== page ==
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Scripto | Transcribe Page
National Convention at New Orleans, LA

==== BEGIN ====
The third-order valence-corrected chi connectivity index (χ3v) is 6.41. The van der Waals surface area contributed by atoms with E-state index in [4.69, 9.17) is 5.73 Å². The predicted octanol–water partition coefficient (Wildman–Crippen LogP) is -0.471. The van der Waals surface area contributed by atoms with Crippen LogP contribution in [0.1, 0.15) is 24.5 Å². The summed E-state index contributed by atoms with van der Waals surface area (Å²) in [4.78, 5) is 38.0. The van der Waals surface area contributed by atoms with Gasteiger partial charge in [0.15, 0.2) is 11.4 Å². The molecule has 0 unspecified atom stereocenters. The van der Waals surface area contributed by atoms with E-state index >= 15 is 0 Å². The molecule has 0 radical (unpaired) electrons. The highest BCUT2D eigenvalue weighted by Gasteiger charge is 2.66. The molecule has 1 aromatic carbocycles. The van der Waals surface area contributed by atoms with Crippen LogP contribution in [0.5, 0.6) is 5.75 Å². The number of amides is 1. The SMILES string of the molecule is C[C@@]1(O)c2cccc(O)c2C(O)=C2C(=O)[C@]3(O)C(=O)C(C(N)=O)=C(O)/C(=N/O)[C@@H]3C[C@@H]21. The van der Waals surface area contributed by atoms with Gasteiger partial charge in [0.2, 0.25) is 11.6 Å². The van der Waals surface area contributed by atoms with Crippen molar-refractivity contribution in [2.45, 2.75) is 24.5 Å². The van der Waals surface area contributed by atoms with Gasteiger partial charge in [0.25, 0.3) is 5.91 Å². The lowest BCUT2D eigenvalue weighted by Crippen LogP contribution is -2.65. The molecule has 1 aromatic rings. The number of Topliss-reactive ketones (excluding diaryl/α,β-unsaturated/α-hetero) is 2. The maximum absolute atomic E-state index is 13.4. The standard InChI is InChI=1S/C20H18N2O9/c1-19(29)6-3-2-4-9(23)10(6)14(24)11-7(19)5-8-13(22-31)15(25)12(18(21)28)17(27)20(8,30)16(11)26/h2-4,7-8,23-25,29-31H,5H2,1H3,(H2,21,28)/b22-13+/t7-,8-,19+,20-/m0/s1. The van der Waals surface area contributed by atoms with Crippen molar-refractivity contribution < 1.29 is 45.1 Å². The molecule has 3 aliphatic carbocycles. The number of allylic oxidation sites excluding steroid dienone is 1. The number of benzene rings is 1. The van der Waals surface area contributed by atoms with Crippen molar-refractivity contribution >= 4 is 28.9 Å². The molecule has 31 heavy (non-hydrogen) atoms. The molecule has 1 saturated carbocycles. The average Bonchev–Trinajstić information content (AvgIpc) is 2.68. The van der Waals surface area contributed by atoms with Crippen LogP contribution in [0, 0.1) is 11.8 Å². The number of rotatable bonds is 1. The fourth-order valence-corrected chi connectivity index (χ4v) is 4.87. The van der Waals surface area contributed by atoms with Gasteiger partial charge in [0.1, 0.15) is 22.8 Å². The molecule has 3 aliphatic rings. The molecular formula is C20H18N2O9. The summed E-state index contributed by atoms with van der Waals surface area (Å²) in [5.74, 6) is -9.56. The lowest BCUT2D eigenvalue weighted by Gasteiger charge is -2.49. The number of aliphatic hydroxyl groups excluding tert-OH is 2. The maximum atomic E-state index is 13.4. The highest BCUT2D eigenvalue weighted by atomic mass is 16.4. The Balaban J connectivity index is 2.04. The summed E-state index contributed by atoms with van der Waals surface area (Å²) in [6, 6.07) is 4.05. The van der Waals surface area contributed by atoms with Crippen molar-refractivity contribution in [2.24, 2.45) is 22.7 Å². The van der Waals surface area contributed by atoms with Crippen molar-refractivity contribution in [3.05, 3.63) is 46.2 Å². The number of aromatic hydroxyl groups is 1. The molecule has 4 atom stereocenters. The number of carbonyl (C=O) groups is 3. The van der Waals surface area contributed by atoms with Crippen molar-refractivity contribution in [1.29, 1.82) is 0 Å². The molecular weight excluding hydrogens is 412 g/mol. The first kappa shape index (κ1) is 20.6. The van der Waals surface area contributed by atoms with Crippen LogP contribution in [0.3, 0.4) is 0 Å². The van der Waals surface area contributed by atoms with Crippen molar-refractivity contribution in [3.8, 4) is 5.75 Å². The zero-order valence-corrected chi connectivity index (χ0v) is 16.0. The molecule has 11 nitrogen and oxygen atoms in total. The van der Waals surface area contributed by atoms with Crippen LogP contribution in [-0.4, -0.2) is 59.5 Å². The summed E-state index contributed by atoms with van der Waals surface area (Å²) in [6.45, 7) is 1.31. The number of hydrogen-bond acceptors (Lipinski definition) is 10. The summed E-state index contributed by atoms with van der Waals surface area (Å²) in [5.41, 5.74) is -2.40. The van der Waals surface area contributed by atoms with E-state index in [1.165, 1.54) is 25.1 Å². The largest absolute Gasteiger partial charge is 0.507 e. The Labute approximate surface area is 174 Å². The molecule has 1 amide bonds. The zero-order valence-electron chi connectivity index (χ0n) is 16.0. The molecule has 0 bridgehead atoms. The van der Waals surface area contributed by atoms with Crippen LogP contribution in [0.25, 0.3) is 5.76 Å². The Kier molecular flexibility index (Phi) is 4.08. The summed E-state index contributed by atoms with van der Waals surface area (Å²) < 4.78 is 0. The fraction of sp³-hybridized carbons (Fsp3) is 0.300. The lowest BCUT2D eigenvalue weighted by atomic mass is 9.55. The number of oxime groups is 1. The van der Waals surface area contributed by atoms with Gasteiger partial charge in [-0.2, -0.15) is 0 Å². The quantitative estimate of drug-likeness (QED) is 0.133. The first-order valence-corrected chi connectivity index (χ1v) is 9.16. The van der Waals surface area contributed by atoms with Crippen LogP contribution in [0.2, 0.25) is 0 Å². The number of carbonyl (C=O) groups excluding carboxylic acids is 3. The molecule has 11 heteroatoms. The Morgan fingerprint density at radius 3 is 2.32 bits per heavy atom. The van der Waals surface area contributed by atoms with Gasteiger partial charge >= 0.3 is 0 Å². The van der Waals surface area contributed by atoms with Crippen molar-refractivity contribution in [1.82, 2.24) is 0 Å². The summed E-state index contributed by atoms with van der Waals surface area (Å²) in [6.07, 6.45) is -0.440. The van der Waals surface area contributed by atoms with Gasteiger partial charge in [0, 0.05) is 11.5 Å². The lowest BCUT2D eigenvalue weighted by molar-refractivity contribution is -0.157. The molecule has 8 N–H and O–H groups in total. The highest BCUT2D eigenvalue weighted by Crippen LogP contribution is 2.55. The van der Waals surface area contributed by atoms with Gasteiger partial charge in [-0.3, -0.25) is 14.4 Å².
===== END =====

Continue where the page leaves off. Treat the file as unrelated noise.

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6. Having been by solemn legislation of the American Congress raised to the dignity of citizenship, we appeal to law-abidibg people of the States, and especially to those who in the days of the fugitive slave law exhorted obedience to statutes, however offensive, to protect and defend us in the enjoyment of our just rights and privileges upon all conveyances which are common carriers, at all resorts of public amusements, where tastes are cultivated and manhood is quickened, and in all places of public character or corporate associations which owe their existence to the legislation of the nation on States against the spirit of slavery, which attempt to degrade our standard of intelligence and virtue by force our refined? ladies and gentlemen into smoking cars?, amid obscenity an vulgarity; which humiliates our pride; by denying the first class accommodations on steamboats, and compelling us to eat and sleep with servants, for which we are charged the same as those who have the best accommodations, and which closes the door to hotels against faminishing? colored persons, however wealthy, intelligent or respectable they may be, while all other public places and convevances welcome and entertain all white person, whatever may be their character, who may apply. Now, in view of this disgraceful inconsistency, this affectation of prejudice, this rebellion against the laws of God humanity and the nation, we appeal to the justice of the American people to protect us in our civil rights in public places and upon public conveyances, which are readily accorded, and very justly, to the most degraded specimens of our white fellow-citizens.
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